There are partisan differences on some of these companies’ uses of personal data. Democrats, including independents who lean to the Democratic Party, are more likely than Republicans and Republican-leaning independents to be comfortable with companies sharing their personal data with outside groups doing research that might help improve society (42% vs. 28%) and using their data to help improve their fraud prevention systems (61% vs. 54%).

Only about one-third of adults say they understand current data protection laws

Americans were asked how much they understand the laws and regulations that are currently in place to protect their data privacy. Some 37% say they understand the laws and regulations some (33%) or a great deal (3%). Nearly two-thirds (63%) of adults say they do not understand the laws and regulations that are currently in place to protect their data privacy. This includes 49% who say they understand the laws “very little” and 14% who do not understand them at all.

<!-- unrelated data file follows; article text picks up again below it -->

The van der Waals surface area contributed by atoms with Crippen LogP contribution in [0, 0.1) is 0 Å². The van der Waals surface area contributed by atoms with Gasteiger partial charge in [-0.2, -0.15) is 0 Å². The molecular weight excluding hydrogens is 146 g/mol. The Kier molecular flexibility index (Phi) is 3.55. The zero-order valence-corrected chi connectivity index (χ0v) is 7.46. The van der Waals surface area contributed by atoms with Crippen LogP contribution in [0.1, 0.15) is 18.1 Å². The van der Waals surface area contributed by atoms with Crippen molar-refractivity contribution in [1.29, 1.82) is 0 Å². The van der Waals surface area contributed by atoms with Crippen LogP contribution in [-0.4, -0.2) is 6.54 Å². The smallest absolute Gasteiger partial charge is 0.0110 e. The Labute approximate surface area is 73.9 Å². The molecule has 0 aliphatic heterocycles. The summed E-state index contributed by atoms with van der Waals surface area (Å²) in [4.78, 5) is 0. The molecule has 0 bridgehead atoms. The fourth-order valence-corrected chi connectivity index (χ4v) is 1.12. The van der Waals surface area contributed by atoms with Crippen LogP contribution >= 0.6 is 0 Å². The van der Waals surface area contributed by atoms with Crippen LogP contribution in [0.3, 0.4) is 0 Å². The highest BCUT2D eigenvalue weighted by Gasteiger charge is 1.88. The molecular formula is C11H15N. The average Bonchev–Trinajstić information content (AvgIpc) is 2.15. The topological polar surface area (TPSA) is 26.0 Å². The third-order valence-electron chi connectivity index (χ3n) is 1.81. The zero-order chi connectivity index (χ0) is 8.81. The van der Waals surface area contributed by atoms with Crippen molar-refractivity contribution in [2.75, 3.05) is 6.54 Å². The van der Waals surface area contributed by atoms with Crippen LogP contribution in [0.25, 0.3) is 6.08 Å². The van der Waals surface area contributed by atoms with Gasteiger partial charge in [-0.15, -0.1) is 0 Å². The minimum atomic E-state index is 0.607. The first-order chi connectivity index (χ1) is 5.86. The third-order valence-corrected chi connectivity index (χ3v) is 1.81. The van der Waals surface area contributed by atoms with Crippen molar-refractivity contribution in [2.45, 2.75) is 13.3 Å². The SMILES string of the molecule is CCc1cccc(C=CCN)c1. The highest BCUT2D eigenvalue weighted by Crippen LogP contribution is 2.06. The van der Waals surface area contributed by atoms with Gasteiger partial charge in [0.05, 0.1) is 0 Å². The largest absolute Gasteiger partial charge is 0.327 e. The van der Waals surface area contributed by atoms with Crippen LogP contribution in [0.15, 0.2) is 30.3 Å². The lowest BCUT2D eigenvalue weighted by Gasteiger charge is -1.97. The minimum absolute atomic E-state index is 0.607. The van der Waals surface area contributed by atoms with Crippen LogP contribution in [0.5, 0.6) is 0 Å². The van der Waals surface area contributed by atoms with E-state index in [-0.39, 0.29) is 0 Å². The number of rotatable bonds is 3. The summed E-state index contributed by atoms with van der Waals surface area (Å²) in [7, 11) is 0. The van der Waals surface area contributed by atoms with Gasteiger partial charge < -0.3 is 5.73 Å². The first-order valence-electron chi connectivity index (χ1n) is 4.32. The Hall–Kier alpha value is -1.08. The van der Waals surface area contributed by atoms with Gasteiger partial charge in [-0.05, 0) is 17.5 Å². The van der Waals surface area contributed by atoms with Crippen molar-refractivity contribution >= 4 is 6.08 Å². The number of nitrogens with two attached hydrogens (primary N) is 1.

Americans who are more knowledgeable about how their data is being used are more likely to say they understand privacy-related laws and protections. Among adults who have a great deal or some understanding of how companies use their data, 56% say they understand at least some about current data privacy protection laws and regulations; compared with 24% among those who understand very little or nothing about how their data is used by companies.

A similar pattern exists when it comes to government use of data: 59% of those who understand a great deal or some about how their data is used by government say they understand at least some about the data privacy laws and regulations versus 30% among those who understand very little or none about how their data is used. Adults who believe they don’t benefit from how companies or the government uses their data are also more likely to have little understanding of these privacy laws.

Americans strongly favor more government regulation of consumer data